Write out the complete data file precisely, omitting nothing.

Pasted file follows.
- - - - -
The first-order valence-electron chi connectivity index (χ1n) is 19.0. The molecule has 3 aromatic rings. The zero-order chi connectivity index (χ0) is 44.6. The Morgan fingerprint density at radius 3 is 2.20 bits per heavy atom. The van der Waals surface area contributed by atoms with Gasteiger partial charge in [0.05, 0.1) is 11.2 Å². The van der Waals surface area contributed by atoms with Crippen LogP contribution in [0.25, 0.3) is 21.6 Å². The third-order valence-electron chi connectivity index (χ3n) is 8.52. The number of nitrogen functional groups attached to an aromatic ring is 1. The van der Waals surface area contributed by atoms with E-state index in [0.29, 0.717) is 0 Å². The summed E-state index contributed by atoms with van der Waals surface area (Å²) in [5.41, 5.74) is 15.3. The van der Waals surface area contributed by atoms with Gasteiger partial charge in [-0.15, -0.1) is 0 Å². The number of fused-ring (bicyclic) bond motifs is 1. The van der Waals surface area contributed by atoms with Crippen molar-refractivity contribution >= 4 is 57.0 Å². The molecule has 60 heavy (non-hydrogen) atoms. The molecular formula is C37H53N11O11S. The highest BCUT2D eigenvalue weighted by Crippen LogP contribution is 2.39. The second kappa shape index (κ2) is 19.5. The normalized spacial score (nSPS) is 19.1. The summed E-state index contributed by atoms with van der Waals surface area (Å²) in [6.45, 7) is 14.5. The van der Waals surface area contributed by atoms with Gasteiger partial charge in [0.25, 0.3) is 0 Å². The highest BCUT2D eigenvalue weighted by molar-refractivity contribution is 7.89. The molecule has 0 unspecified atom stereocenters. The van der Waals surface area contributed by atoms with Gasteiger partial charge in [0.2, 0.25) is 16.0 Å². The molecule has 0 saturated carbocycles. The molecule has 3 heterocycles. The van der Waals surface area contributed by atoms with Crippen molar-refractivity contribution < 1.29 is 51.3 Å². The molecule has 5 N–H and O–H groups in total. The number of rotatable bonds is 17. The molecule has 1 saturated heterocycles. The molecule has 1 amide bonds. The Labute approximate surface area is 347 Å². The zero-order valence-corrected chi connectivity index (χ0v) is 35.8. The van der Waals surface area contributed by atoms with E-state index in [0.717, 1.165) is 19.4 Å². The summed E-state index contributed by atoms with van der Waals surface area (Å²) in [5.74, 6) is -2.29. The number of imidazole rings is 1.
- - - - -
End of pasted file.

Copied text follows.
The first-order valence-electron chi connectivity index (χ1n) is 19.0. The molecule has 3 aromatic rings. The zero-order chi connectivity index (χ0) is 44.6. The Morgan fingerprint density at radius 3 is 2.20 bits per heavy atom. The van der Waals surface area contributed by atoms with Gasteiger partial charge in [0.05, 0.1) is 11.2 Å². The van der Waals surface area contributed by atoms with Crippen LogP contribution in [0.25, 0.3) is 21.6 Å². The third-order valence-electron chi connectivity index (χ3n) is 8.52. The number of nitrogen functional groups attached to an aromatic ring is 1. The van der Waals surface area contributed by atoms with E-state index in [0.29, 0.717) is 0 Å². The summed E-state index contributed by atoms with van der Waals surface area (Å²) in [5.41, 5.74) is 15.3. The van der Waals surface area contributed by atoms with Gasteiger partial charge in [-0.15, -0.1) is 0 Å². The number of fused-ring (bicyclic) bond motifs is 1. The van der Waals surface area contributed by atoms with Crippen molar-refractivity contribution >= 4 is 57.0 Å². The molecule has 60 heavy (non-hydrogen) atoms. The molecular formula is C37H53N11O11S. The highest BCUT2D eigenvalue weighted by Crippen LogP contribution is 2.39. The second kappa shape index (κ2) is 19.5. The normalized spacial score (nSPS) is 19.1. The summed E-state index contributed by atoms with van der Waals surface area (Å²) in [6.45, 7) is 14.5. The van der Waals surface area contributed by atoms with Gasteiger partial charge in [0.25, 0.3) is 0 Å². The highest BCUT2D eigenvalue weighted by molar-refractivity contribution is 7.89. The molecule has 0 unspecified atom stereocenters. The van der Waals surface area contributed by atoms with Gasteiger partial charge in [0.2, 0.25) is 16.0 Å². The molecule has 0 saturated carbocycles. The molecule has 3 heterocycles. The van der Waals surface area contributed by atoms with Crippen molar-refractivity contribution < 1.29 is 51.3 Å². The molecule has 5 N–H and O–H groups in total. The number of rotatable bonds is 17. The molecule has 1 saturated heterocycles. The molecule has 1 amide bonds. The Labute approximate surface area is 347 Å². The zero-order valence-corrected chi connectivity index (χ0v) is 35.8. The van der Waals surface area contributed by atoms with E-state index in [0.717, 1.165) is 19.4 Å². The summed E-state index contributed by atoms with van der Waals surface area (Å²) in [5.74, 6) is -2.29. The number of imidazole rings is 1.